April 1975 in Vietnam (23)

Today, the forty-third anniversary of my first day aboard the USS Oklahoma City after my escape under fire during the fall of Saigon, I want to fill in a few gaps in the story I’ve told here over the last month.

I’d be remiss if I didn’t credit Al Gray, a Marine intelligence officer who became a combat commander, with saving my life and the lives of my two communicators. I don’t call him Al anymore. That stopped the day he became Commandant of the Marine Corps. These days I call him “Sir.” General Gray is the finest leader I have ever seen in action and a man I am privileged to know. I’ve never met a Marine who doesn’t know who Al Gray is. He is a deserved hero to the Marines.

None of the 2700 South Vietnamese soldiers who worked with us escaped. All were killed or captured by the North Vietnamese. Many could have been saved but for two factors: (1) The Ambassador failed to call for an evacuation—by the time he was countermanded from Washington, the North Vietnamese were already in the streets of Saigon. And (2) the general in command of those 2700 abandoned his troops. He was evacuated safely while his subordinates stayed in place awaiting his orders. They were still awaiting his orders when the North Vietnamese arrived and attacked them. I still grieve over them.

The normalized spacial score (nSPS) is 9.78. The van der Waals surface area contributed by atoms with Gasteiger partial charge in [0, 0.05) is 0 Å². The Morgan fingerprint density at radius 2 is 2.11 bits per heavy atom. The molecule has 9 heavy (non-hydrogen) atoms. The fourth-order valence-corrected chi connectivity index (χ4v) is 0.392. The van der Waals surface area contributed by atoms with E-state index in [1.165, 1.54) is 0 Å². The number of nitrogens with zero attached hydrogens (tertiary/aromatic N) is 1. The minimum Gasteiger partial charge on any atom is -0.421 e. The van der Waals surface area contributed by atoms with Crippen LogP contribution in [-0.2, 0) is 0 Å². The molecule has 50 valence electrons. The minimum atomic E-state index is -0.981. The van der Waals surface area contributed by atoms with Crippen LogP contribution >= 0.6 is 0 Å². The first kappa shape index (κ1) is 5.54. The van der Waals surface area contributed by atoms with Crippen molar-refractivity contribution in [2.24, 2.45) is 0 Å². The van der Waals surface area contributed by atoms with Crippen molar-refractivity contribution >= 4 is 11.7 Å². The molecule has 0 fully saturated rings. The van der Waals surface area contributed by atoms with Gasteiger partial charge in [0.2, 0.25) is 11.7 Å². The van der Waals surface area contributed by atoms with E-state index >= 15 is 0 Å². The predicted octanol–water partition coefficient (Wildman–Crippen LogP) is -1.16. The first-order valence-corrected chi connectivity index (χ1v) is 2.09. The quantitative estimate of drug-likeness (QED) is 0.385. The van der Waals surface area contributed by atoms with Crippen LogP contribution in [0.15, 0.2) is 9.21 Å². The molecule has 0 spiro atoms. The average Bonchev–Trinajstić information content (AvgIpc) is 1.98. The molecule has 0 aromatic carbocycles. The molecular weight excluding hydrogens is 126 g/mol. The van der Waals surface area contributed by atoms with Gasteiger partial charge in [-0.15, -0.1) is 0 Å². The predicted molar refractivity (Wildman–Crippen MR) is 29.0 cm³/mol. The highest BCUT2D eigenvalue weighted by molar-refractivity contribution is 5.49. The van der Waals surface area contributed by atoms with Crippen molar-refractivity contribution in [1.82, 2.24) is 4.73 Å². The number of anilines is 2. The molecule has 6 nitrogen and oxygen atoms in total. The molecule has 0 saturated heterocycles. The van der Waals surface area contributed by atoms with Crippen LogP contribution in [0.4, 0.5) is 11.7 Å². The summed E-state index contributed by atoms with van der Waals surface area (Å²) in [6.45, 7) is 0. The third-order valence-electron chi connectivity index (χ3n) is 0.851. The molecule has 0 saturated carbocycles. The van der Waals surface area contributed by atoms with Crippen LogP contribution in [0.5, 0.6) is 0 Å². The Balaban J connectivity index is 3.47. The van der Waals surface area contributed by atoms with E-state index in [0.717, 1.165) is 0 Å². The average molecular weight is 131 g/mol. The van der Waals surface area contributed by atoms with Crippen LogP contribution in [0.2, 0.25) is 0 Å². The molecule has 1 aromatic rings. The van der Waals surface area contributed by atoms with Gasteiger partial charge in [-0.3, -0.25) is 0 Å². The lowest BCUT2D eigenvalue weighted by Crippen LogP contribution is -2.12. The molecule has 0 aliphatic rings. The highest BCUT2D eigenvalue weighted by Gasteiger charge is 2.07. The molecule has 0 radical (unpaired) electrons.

Ambassador Graham Martin’s career was effectively ended by the debacle he authored in Saigon. He returned to the State Department in Washington and moved from job to job. He was never given another overseas assignment and eventually retired.

Bob and Gary, my two communicators, survived and went on with their careers. Bob died about six years ago, but I spoke to Gary a few months ago. He’s doing fine.

And me? Besides the pneumonia and amoebic dysentery, I sustained ear damage from the shelling, and I’ve worn hearing aids ever since. Worst of all, I suffer, even today, from a condition we didn’t have a name for back then—Post-Traumatic Stress Injury (PTSI). It resulted not just from the fall of Saigon but from earlier combat experiences in the war. When I got back to the states in May 1975, I was an emotional wreck. My marriage crumbled. The home I yearned for didn’t exist, and I was afraid I was going to lose my children, my reason for staying alive. I knew I needed help, but my job was intelligence, and I had top secret codeword-plus clearances. Had I sought therapy, I would have lost my clearances, and therefore my job. I still had a wife and children to support. So I had to grit my teeth and endure the irrational rages, flashbacks, nightmares, and panic attacks. As it happens, my vocation and my need to help others saved me. More on that tomorrow.

The two flags from my office—the stars and stripes and the banner of the Republic of Vietnam (South Vietnam)—I carried with me on my long and winding itinerary from Saigon to the U.S. They are now in the Cryptologic Museum at Fort Meade, Maryland.

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